With all the hype surrounding the U.S. election and the Chicago Cubs pursuit of a long overdue world series pennant, it seems like Brexit happened ages ago. And you could forgive those following U.S. markets near their all-time highs for thinking it was just a blip on the radar.
But the British pound is here to remind us all that the Brexit vote fall-out is alive and well, thank you. While these sorts of shocks to the system can sometimes resemble a quick sell-off, followed by a new normal at the lower level, we're not seeing that here. The pound was down -8.81% in October and is down -10.29% from the lows the day of the Brexit vote. That's not a shock… that's continued selling pressure from those concerned Brexit may have lasting effects on the British economy.
The most recent fall to new multi-decade lows came on news there might be a "Hard Brexit" from the EU, meaning rip the Band-Aid off approach versus a slow and steady unwinding of policies relating to the EU. This "Hard Brexit" is being taken seriously when you consider that the U.K. government only wants U.K. nationals to contribute work and analysis on Brexit.
Across the pond, the U.S. Dollar Index (aka the greenback) is up 2.6% thus far through October, back at its March highs. This makes sense when you consider the greenback is measured against six different currencies, including the British pound. Meanwhile, a trending British pound is a good thing for systematic Managed Futures managers that trade currency markets, while also contributing to a trending U.S. Dollar Index which does so much more for commodity market prices and trends there (see our infographic on commodity price movers here).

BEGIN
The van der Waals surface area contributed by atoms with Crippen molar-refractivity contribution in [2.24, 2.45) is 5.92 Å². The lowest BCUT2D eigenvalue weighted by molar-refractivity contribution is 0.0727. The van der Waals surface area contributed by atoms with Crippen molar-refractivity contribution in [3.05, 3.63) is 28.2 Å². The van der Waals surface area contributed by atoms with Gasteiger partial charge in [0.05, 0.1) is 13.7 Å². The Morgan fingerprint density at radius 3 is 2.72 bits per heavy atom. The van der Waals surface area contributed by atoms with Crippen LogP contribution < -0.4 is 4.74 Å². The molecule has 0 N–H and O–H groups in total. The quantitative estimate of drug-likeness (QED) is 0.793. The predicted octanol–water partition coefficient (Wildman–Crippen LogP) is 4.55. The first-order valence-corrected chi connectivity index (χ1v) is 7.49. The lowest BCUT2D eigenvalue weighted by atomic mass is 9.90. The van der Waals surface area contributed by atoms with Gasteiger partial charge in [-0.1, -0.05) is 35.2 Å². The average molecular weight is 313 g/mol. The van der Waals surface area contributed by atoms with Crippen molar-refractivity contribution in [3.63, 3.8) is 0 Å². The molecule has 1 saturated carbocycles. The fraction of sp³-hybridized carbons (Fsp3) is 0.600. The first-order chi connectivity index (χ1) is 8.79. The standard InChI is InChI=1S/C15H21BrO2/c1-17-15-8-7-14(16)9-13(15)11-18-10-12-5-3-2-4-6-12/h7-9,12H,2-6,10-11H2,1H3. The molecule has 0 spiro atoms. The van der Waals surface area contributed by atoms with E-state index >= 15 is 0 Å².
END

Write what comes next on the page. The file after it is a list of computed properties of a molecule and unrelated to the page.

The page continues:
The last time we witnessed an environment of a trending U.S. dollar was back in 2014, when Managed Futures as a whole experienced some of their best performance to hit new all-time highs. But it wasn't because every manager was long the U.S. dollar, it was because the way the dollar affects the commodity markets and their prices. It might not be the first thing you think about, but the commodity markets being priced in U.S. dollar means commodity markets can move based solely on the movement of the dollar, without the typical supply and demand levers.
So while U.S. stock and bond markets seemingly shrugged off Brexit as a non-event after the initial worldwide panic, continued weakness in the pound driving the U.S. dollar higher could result in multiple commodity markets moving as well - meaning Brexit may still play a bigger role than previously imagined.
Disclaimer: Past performance is not necessarily indicative of future results.